This project was an arduous learning process and it is unfortunately incomplete, but for the things I did accomplish I am glad. Originally I was inspired by an earlier project I had worked on in which I used heightmap data from NOAA and the video game engine Unity To develop a simulation of wildfires. The downsides of the project was that the landmass represented was incredible small in relative terms to real world size, and that there wasn’t a computer available to me that was strong enough to handle the processing demand. I tackled this project with the end goal of producing a super high resolution image that could be very accurately 3D printed, however there were more hurdles than I originally anticipated. I had to use a new source of heightmap data, rather than NOAA’s database, as it was shut down in 2016. After I found an alternative source, the mesh creation process went surprisingly smoothly, and I was able to create a super high resolution mesh (10,000×10,000×500 voxels) and export it to a 3d modeling software for the final step before printing, adding a foundation. It was at this step that you can see the model in place where I inevitably failed to create a 3d reconstruction of the model. The image was to large to be handled by the software of choice, and the second option took a great deal of work to allow the mesh to be handled by the computer. Sadly I was incapable of getting the modeling software to add a flat foundation to the mesh before printing and I was left with this image to show.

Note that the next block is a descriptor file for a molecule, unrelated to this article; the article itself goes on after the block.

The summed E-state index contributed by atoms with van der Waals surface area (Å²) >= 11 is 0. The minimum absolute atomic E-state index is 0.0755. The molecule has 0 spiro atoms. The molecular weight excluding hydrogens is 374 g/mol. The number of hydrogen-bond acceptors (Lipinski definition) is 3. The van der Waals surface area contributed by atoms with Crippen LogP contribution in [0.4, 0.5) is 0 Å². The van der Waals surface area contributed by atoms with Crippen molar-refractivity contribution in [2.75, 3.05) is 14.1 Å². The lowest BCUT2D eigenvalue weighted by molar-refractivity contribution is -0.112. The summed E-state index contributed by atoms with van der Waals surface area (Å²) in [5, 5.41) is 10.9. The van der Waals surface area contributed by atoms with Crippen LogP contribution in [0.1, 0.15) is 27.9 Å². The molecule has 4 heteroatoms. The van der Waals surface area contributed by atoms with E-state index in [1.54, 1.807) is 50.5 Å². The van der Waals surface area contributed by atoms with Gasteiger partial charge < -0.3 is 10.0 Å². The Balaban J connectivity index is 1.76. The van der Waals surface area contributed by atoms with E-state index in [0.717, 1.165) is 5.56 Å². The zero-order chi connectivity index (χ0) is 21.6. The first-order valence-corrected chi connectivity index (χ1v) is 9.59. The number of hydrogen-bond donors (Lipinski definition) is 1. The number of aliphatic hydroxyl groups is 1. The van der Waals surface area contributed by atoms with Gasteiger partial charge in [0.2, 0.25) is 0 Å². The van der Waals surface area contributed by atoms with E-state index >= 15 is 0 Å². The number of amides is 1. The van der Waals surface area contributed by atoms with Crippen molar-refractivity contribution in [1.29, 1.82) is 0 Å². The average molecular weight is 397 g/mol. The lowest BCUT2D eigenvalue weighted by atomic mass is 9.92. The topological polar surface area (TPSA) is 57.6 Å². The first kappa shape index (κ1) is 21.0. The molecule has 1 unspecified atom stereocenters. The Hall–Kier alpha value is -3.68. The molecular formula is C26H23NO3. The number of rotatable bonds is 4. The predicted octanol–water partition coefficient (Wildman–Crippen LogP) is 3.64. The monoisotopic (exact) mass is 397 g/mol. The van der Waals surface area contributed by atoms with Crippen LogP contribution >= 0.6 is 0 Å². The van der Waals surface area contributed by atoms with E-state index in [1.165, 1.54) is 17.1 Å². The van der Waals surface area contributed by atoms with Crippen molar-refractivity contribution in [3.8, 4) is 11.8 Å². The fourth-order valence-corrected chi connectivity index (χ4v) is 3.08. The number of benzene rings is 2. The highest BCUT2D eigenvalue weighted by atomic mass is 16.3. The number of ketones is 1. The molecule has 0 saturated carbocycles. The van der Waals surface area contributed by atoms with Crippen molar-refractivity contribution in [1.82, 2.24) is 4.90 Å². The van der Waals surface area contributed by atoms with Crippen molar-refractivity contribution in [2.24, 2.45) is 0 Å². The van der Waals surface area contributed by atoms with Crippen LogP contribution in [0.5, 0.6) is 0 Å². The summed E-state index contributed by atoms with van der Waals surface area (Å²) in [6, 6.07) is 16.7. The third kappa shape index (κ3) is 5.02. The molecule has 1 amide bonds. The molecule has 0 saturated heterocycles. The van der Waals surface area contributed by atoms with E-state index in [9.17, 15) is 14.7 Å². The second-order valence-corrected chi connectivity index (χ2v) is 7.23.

In the end I am glad that I did it, as I did learn a lot about the programs I needed to use and this project allowed a lot of my former skills to shine ranging from programming to 3D modeling. I am happy with the outcome and I enjoyed guiding myself to the spot that I am at. My least favorite parts of this project was when I was being corralled into places and having to sit through and follow along or listen to things that didn’t necessarily pertain to me. Maybe they where meant for me and I’m an awful and terrible listener but I really do hate it when I am required to sit and do nothing. I appreciate face to face things a lot more than just talking to the whole group, and I get that it’s easy to see a common mistake that is present within an entire group and the mentality of efficiency  here is to talk to everyone about how to fix it, but everyone could of made the same mistake for different reasons and the solution that you give might not be helpful to all the students.